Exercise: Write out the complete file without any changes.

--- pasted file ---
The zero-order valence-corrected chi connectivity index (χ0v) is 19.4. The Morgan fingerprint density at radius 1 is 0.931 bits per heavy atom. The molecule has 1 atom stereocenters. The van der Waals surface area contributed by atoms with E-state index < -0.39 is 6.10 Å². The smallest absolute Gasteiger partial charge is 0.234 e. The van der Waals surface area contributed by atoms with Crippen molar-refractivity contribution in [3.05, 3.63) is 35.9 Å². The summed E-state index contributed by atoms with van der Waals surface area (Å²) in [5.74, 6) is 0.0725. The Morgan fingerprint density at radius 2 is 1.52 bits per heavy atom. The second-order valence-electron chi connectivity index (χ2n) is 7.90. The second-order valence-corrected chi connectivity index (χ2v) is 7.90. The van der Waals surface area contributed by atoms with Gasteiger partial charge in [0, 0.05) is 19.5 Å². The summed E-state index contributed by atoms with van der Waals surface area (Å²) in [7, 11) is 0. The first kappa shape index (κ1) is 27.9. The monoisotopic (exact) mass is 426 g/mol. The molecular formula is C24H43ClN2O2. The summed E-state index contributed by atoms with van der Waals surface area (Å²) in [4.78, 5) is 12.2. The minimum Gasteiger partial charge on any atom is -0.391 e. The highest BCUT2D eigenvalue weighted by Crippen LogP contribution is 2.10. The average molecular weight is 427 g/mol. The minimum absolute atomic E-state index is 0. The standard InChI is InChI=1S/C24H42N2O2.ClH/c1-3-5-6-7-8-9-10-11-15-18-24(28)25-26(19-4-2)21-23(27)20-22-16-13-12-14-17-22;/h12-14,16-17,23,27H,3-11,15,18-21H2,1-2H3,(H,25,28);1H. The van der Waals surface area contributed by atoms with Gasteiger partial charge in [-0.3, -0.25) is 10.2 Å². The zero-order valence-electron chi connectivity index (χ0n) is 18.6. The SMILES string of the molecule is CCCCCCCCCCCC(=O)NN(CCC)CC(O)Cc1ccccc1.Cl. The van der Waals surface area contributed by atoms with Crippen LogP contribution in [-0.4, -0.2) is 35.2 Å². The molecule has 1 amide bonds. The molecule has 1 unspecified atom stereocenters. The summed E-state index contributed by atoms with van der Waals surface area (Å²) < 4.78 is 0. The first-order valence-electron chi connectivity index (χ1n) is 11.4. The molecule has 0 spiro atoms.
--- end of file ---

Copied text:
The zero-order valence-corrected chi connectivity index (χ0v) is 19.4. The Morgan fingerprint density at radius 1 is 0.931 bits per heavy atom. The molecule has 1 atom stereocenters. The van der Waals surface area contributed by atoms with E-state index < -0.39 is 6.10 Å². The smallest absolute Gasteiger partial charge is 0.234 e. The van der Waals surface area contributed by atoms with Crippen molar-refractivity contribution in [3.05, 3.63) is 35.9 Å². The summed E-state index contributed by atoms with van der Waals surface area (Å²) in [5.74, 6) is 0.0725. The Morgan fingerprint density at radius 2 is 1.52 bits per heavy atom. The second-order valence-electron chi connectivity index (χ2n) is 7.90. The second-order valence-corrected chi connectivity index (χ2v) is 7.90. The van der Waals surface area contributed by atoms with Gasteiger partial charge in [0, 0.05) is 19.5 Å². The summed E-state index contributed by atoms with van der Waals surface area (Å²) in [7, 11) is 0. The first kappa shape index (κ1) is 27.9. The monoisotopic (exact) mass is 426 g/mol. The molecular formula is C24H43ClN2O2. The summed E-state index contributed by atoms with van der Waals surface area (Å²) in [4.78, 5) is 12.2. The minimum Gasteiger partial charge on any atom is -0.391 e. The highest BCUT2D eigenvalue weighted by Crippen LogP contribution is 2.10. The average molecular weight is 427 g/mol. The minimum absolute atomic E-state index is 0. The standard InChI is InChI=1S/C24H42N2O2.ClH/c1-3-5-6-7-8-9-10-11-15-18-24(28)25-26(19-4-2)21-23(27)20-22-16-13-12-14-17-22;/h12-14,16-17,23,27H,3-11,15,18-21H2,1-2H3,(H,25,28);1H. The van der Waals surface area contributed by atoms with Gasteiger partial charge in [-0.3, -0.25) is 10.2 Å². The zero-order valence-electron chi connectivity index (χ0n) is 18.6. The SMILES string of the molecule is CCCCCCCCCCCC(=O)NN(CCC)CC(O)Cc1ccccc1.Cl. The van der Waals surface area contributed by atoms with Crippen LogP contribution in [-0.4, -0.2) is 35.2 Å². The molecule has 1 amide bonds. The molecule has 1 unspecified atom stereocenters. The summed E-state index contributed by atoms with van der Waals surface area (Å²) < 4.78 is 0. The first-order valence-electron chi connectivity index (χ1n) is 11.4. The molecule has 0 spiro atoms.